This is a powerful and bombastic notion with a streak of shiny booted indifference threaded through it. But do not get it wrong, Land is not arguing for more machines and more Capitalism as we know it today. As Ireland was sure to point out, Land is not wishing to accelerate the domestic trappings of the bourgeoisie and their political accessories. Quite the contrary: “The deep secret of capital-as-process is its incommensurability with the preservation of bourgeois civilization, which clings to it like a dwarf riding a dragon.” (Land, 2011, p.265) More shops are not the answer. An intensifying economy isn’t the answer. Rather, an AI afforded catastrophy that renders all economies (libidinal, nominal, oedipal, temporal) dethroned is. Such a notion is, at best, indifferent to our current humanism but it does have, at its core, a sort of strange inhuman positivity. It is of course, so inhuman in its nature that to call it positive chimes oddly. To call it nihilistic would be more correct under local frameworks. But for me it is positive in a nihilistic way because it outlines how a massive change will happen – not could happen. For me this is what is significant. It seems that in the paralyzing impasse of today, a world that is easier to imagine ending in fire and brimstone than emancipated from Capitalism, Lands texts are still conspicuous by virtue of their ambition to set out a trajectory of future change (albeit relinquished to autonomous technics and machines). Maybe not any time soon, and maybe not without some form of planetary cataclysm – but it will one day. It is a Teleoplexic Spectre – a fate haunting the present.

The obvious criticism here is the difficult question. Is the end of Capitalism worth the destruction of our familiar libidinal, technonomic, oedipal and temporal castles? However, and this elucidates how easy it can be to criticism Land too quickly, such a question is flawed. It is a doomed question because it accepts one part of Teleoplexy, the end of Capitalism, but forgets the other: the fact that it has already happened – we just haven’t tottered to it yet in our quaint linear time. Such a question is a false luxury, a mirage, a phantom that haunts us because we are dumb and weak – so dumb and weak we can only navigate space and not time. In Land’s project the luxury of such a question is impossible, it has never existed. Our faceless fate is sealed.

Fisher’s and Pendrell’s talks were quite different from Ireland’s. Like Ireland’s I cannot recall in fine detail the narratives of each but there was a dominant theme of hauntings, ghosts and spectres. It is this that I will focus on here. In the discussion afterwards a few dominant themes emerged. One was a lack of creativity (or as Fisher would suggest a marked absence of future-shock in the last twenty years). Another was the Sisyphean absurdity of being forced to continue in pointless, endless work. It is on these points that I want to raise a definition that I tried to highlight then. It is lifted directly from Davis’ essay ‘Hauntology, Spectres and Phantoms’. Davis’ essay explores how Derrida, in Spectres of Marx, took his very particular notion of the ghost or spectre. The ghost that informed hauntology was a very specific type of ghost – a ghost that is distinctly different from a phantom. Davis’ circles the different geneses of hauntologies in more detail than I can do justice to here but I feel that the crux of the argument is the definition between a spectre and a phantom. We can say that the phantom lies with Abraham and Torok whereas the spectre remains Derrida's secret.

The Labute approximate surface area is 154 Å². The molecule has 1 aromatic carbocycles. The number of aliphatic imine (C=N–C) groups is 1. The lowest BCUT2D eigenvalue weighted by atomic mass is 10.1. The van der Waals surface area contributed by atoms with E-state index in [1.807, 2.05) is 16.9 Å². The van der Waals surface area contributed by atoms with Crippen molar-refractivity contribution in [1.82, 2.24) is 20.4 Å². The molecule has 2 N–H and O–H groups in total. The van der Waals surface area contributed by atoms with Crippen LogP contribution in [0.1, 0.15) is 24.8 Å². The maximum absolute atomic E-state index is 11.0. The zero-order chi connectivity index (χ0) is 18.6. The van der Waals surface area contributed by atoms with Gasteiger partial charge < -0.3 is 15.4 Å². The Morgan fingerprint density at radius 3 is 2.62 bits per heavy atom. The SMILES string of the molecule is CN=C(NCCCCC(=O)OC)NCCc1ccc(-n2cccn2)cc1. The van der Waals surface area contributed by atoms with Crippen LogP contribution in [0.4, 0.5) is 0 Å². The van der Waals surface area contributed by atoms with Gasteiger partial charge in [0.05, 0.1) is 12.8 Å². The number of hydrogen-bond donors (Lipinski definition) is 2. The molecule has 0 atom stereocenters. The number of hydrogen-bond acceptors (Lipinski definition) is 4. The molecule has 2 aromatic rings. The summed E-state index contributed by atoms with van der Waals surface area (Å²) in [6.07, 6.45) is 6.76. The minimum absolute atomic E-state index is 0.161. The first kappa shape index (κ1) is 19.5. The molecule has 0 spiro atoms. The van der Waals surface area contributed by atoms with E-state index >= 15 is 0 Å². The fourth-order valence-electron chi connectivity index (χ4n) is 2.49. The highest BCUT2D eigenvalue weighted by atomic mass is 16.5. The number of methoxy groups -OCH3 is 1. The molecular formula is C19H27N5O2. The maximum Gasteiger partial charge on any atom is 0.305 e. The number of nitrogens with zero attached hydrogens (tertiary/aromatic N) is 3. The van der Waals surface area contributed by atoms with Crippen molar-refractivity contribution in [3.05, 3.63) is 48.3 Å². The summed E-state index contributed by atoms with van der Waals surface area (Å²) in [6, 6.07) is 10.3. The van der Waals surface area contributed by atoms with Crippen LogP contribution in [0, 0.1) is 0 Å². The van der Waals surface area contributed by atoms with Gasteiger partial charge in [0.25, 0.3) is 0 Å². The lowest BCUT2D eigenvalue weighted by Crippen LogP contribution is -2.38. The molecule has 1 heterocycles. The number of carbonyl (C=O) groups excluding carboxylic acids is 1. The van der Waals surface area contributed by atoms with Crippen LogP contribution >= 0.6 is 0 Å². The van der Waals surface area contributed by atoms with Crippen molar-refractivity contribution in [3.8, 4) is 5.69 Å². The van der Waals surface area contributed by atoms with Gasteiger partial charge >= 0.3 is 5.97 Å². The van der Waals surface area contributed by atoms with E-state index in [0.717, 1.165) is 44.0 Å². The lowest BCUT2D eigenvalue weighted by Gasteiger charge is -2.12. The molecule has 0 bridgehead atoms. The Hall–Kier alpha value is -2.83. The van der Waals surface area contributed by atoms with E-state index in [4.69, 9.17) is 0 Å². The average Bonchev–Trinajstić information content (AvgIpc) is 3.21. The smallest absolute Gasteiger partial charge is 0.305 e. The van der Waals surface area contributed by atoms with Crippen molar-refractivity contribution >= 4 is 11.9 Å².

Lets look at the differences between the phantom and the spectre. On an epistemological level one can take the spectre to be something unknowable, a liminal thing, a limit, a lacunae whereas a phantom is knowable by its falsity. The phantom is in our narrative, it is known whereas the spectre always remains to a large degree outside our knowledge and narrative. Keeping this in mind we must see each as a form or type of secret. Phantoms lie to us, they do not tell the truth, but such a deceit is within our world. Spectres are secrets because they themselves are never fully known. Phantoms are liars that we must uncover to be so in order to banish them. Spectres on the other hand cannot really be banished in the same operation as the phantom because they were never in our world or our narrative framework to begin with. The phantom is a domesticated ghost secret we can solve (often returning from the past) whereas a spectre is a secret to our knowledge – something we may be able to know in the future. As Davis states: